[Snort-users] Getting Snort version as bash variable

waldo kitty wkitty42 at ...14940...
Wed Aug 4 12:33:31 EDT 2010


On 8/4/2010 04:56, Rob MacGregor wrote:
> On Wed, Aug 4, 2010 at 06:37, CoryC<oakleeman at ...131...>  wrote:
>> Last week someone wrote that they used a script to do automatic updates of Snort. I'm trying to do something similar but am having difficulty capturing the version number as a Bash variable. I can capture the whole version string&  ascii art but can't figure out how to manipulate it to give me just the version number. I'm unable to echo the string into a text file either, it shows all the info on the screen.
>>
>> I was getting it from the snort.conf file but I didn't see it written in the latest version so I thought I'd get it from the -V method.
>>
>> I've google searched but might be using the wrong terms since I've not had much luck. Any advice would be appreciated.
>
> snort -V 2>&1 | egrep Version | sed "s/.*Version \([0-9\.]*\) .*/\1"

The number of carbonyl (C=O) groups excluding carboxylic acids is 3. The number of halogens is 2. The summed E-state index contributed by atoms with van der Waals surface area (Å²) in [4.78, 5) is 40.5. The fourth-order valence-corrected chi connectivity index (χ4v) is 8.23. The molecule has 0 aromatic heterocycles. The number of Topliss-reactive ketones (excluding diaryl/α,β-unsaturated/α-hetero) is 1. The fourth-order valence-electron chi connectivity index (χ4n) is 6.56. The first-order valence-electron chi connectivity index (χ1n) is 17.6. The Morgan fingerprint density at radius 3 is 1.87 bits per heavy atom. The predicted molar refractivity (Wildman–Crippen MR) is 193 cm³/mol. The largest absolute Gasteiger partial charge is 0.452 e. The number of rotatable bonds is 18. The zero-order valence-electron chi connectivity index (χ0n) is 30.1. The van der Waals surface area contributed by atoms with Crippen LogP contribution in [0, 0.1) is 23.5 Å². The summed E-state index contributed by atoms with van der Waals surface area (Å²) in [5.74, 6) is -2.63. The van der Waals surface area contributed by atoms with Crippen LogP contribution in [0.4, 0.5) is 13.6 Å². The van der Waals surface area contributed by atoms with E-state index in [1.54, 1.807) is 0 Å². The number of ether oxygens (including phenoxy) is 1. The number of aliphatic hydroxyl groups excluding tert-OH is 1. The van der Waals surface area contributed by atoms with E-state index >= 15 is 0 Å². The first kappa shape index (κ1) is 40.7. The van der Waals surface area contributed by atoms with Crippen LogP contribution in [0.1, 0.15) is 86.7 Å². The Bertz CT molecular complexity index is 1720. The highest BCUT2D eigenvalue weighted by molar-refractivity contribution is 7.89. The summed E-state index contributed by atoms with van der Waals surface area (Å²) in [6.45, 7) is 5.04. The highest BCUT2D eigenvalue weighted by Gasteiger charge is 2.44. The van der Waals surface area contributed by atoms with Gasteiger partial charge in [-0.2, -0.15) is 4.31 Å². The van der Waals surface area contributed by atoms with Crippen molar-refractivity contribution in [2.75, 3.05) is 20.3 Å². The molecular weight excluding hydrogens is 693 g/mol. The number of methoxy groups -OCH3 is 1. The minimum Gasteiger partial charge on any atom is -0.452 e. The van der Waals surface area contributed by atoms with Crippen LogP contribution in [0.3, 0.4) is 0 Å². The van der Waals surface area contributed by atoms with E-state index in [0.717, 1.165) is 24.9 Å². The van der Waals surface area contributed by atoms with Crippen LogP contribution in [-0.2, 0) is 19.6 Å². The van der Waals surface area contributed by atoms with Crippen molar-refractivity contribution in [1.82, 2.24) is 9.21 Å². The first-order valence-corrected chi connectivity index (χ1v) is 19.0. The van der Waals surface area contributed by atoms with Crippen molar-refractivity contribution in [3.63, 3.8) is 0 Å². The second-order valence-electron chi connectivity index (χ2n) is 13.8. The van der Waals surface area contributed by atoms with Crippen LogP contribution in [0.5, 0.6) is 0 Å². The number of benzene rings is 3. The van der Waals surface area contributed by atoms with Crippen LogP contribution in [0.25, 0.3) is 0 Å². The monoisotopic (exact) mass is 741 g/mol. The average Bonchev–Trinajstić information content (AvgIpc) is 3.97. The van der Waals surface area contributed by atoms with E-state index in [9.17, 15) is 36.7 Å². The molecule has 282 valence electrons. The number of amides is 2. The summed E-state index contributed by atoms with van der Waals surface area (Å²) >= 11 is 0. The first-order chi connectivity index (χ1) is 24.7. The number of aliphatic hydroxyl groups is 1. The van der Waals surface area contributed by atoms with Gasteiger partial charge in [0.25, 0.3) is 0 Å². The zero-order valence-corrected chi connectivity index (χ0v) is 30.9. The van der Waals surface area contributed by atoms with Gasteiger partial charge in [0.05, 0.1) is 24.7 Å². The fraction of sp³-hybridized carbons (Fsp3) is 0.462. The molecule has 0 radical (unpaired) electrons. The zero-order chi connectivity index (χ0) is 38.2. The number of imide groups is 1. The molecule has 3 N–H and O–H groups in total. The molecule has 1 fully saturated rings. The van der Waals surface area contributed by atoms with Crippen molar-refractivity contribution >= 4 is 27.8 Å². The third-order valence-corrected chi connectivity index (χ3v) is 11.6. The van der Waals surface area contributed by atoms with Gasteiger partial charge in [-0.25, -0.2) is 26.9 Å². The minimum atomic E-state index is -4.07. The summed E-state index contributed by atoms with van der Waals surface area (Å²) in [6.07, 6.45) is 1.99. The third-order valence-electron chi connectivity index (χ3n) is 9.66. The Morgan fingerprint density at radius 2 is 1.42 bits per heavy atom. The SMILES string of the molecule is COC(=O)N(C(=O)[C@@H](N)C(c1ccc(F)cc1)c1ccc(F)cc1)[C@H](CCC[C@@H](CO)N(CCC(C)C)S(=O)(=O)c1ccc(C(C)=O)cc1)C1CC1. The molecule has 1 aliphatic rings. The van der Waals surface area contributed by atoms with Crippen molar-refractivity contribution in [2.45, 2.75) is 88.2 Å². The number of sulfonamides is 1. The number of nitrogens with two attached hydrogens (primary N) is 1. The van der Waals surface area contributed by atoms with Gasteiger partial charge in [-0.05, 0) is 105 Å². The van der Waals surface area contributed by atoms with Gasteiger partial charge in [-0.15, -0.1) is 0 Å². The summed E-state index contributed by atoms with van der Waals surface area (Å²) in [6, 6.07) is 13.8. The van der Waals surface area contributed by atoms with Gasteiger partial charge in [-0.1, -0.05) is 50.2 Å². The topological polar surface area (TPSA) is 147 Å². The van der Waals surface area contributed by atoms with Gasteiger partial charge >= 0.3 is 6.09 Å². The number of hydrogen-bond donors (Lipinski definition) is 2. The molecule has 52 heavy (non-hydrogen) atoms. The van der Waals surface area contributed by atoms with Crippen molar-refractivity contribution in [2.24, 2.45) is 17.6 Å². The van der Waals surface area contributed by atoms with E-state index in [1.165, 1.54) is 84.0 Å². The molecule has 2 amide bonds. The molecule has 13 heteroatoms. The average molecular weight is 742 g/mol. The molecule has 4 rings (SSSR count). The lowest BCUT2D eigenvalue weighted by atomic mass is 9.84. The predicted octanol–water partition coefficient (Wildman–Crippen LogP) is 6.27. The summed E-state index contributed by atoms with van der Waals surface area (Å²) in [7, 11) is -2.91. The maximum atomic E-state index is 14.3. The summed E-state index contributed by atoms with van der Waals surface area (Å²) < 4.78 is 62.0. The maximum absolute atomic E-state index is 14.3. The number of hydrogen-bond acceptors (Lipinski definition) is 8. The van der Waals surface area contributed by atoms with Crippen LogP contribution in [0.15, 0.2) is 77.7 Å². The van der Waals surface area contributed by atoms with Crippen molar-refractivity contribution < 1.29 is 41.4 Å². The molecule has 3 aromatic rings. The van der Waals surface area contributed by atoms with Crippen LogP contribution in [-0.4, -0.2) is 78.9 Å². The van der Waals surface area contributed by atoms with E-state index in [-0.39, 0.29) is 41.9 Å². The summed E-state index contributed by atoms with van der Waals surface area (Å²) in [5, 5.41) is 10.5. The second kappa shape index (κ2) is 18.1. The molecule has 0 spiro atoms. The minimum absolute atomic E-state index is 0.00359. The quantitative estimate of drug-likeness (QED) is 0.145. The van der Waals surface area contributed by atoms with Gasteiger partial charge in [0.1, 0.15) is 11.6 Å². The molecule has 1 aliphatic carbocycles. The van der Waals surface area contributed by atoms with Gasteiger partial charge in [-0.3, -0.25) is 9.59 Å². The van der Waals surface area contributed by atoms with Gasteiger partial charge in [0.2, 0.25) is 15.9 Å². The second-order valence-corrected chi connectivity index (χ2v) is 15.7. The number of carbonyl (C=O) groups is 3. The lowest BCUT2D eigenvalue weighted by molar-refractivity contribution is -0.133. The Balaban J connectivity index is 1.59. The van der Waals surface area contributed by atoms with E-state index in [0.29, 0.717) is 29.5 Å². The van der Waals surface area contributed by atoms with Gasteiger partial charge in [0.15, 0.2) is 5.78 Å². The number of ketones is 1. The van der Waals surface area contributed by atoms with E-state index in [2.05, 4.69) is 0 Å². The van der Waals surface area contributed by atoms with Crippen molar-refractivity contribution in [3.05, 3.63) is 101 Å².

that's almost exactly what i do in perl... more specifically, lines 1, 4, and 7 
in the following perl snippet ;)

open(MY_INPUT,"/usr/bin/snort -V 2>&1 |");
while(MY_INPUT) {
   chomp;
   if (/Version\s+(.*)/i) {
     (${display_version}, ${sub1}, $sub2}) = split(/ /,$1);
     ${snortDLversion} = ${display_version};
     ${snortDLversion} =~ s/\.//g;
     ${display_version} .= " ${sub1} ${sub2}";
   }
}
close(MY_INPUT);
while (length(${snortDLversion}) < 4) {
   ${snortDLversion} .= '0';
}

> Should do the trick (caution, that wasn't a copy and paste, some minor
> tweaking may be required).  Basically, it redirects stderr to stdout,
> extracts only the line with the word Version in it and then extracts
> the field after the word Version, that consists only of numbers and
> dots.

yup... mine above extracts the field into three vars via splitting on the 
spaces... then we remove all the dots from the version portion...

> If Snort were to move to including letters in the version you'd
> want:
>
> snort -V 2>&1 | egrep Version | sed "s/.*Version //" | awk '{ print $1 }'
>
> Which does much the same, only it extracts the space delimited field
> after the word Version.

so many ways and so little time :P :)




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